Eileen Caiger Gray reviews We Will Rock You at Sheffield Lyceum (September 30th 2019)
Take the unique and fabulous Queen hits, weave them into a futuristic sci-fi melodrama with a bizarre storyline and flimsy, improbable characters, et voila in a Flash (Ah-Ah), Bob’s your uncle – you’ve got yourself a musical stage show!
The work may not be in the top ten of Ben Elton’s greatest hits and the original show was met with some disdain, but the music is so powerfully good and fans worldwide so keen to see it that it’s still going strong. This production is certainly not without its allure (though that does dwindle now and again). Along with the music, the biggest stars of the show are the musicians, the music makers behind the scenes – guitarists James Barber, Simon Croft, Neil Murray, drummer David Cotterell, director/ keyboarder Bob Broad and Zachary Flis. Who can resist the rousing rhythms, belting decibels and snaking, wailing guitars as they let loose on We Will Rock You, We Are The Champions, It’s A Kind of Magic and twenty other great songs?
The show is big on visual spectacle, too. While infinite varieties of impressive costumes and choreography please, intrigue and impress, vast, colourful projected backdrops and bright lights keep us on the move, travelling from midnight blue starry, starry Van Gogh skies filled with twinkling, shooting stars to planet-scapes of barren wastes and futuristic sci-fi cities which carry us on into the Globalsoft realms of Killer Queen and Arch-Villain Khashoggi.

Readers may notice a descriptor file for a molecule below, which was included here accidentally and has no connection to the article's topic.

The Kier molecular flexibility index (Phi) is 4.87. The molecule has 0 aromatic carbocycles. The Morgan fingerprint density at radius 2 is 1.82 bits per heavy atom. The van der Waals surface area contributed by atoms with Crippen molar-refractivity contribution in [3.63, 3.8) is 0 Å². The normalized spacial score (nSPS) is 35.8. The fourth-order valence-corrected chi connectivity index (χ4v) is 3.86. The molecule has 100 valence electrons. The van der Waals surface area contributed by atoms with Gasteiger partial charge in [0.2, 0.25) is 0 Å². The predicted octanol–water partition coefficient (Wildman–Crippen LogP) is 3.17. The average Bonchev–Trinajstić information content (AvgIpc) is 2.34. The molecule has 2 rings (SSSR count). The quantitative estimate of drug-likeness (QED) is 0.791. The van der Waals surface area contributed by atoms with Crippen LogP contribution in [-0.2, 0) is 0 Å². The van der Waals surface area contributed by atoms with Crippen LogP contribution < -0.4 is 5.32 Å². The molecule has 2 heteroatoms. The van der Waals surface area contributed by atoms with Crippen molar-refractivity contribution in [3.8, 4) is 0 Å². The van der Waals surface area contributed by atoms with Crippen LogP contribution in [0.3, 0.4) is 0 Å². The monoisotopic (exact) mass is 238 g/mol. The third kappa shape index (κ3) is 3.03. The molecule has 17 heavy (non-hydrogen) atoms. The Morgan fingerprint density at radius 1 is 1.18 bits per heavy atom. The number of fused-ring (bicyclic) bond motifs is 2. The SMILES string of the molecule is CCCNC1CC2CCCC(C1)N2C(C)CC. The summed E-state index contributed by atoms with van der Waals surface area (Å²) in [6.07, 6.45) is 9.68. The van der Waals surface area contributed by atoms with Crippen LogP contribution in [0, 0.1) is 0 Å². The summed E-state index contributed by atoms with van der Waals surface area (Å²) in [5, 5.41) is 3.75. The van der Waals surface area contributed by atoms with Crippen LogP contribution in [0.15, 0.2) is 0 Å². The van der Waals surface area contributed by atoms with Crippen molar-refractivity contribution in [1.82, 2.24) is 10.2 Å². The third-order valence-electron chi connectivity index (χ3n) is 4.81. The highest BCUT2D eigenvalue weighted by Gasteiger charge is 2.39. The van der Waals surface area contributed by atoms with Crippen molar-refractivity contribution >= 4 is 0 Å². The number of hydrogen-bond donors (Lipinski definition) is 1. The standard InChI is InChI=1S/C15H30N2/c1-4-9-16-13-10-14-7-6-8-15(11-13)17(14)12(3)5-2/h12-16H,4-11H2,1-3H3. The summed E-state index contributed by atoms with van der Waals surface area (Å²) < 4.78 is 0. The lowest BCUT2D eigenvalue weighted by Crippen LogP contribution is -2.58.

Since 2002, the future earth envisaged by Ben Elton as an i-planet may have already moved closer to reality. In his scary, brave new world, gone is the freedom of individuals to be different from one another and anyone who dares be creative is severely punished; gone are tangible artefacts such as musical instruments, all banned in favour of proscribed digital downloads. It’s a world in which micro-chipped, mindless consumers such as the Gaga girls are completely at the mercy of the marketeers of all things virtual and synthetic. Enter now the dreamers and underground rebels who must destroy that virtual world and bring back reality – mainly in the form of long banned, forgotten rock music. In the Bohemians’ quest for this Rhapsody, their destined saviour is Galileo Figaro (Ian McIntosh) along with his “chick” Scaramouche (played by Elena Skye who delivers a wonderful Need Somebody To Love).
Word plays, double entendres, mispronunciations and the silliness of the assorted characters create humour throughout. While melodramatic baddies, the Killer Queen (Jenny O’Leary) and cold-hearted torturer Khasshogi (Adam Strong) – like a lanky, posh-voiced, dark-clad Jeff Goldblum in shades – perpetrate tyrannical villainy and sing loud and long, a motley extravaganza of punk/steam-punk rebels meets at the graffiti-covered wall of the Heartbreak Hotel – a piece of real scenery in stark contrast to the projected other world. Though they all know the names of great music stars of the past, who they were exactly is forgotten. Thus Britney Spears is now a leather-clad black guy played with great style and stage presence by David Michael Johnson and Ozzy Osborne is a woman (Kate Lieper). The most endearing rebel is Michael McKell as long-haired, denim-clad Buddy (Holly), as laid back as a Johnny Depp Rolling Stone. His comedy goes down a treat.
In the end, of course, the freedom to be a creative, non-conforming individual is restored and live music lives on forever (hoorah!) Tagged on as a PS, Bohemian Rhapsody hits the airwaves, performed by the entire, energetically dancing, singing cast who ensure Freddie Mercury and the band are fittingly saluted, and the crowd leaves well pleased.
The show next visits Edinburgh, Newcastle, Derry and Dublin, then tours right through until July 2020. For further details visit www.queenonline.com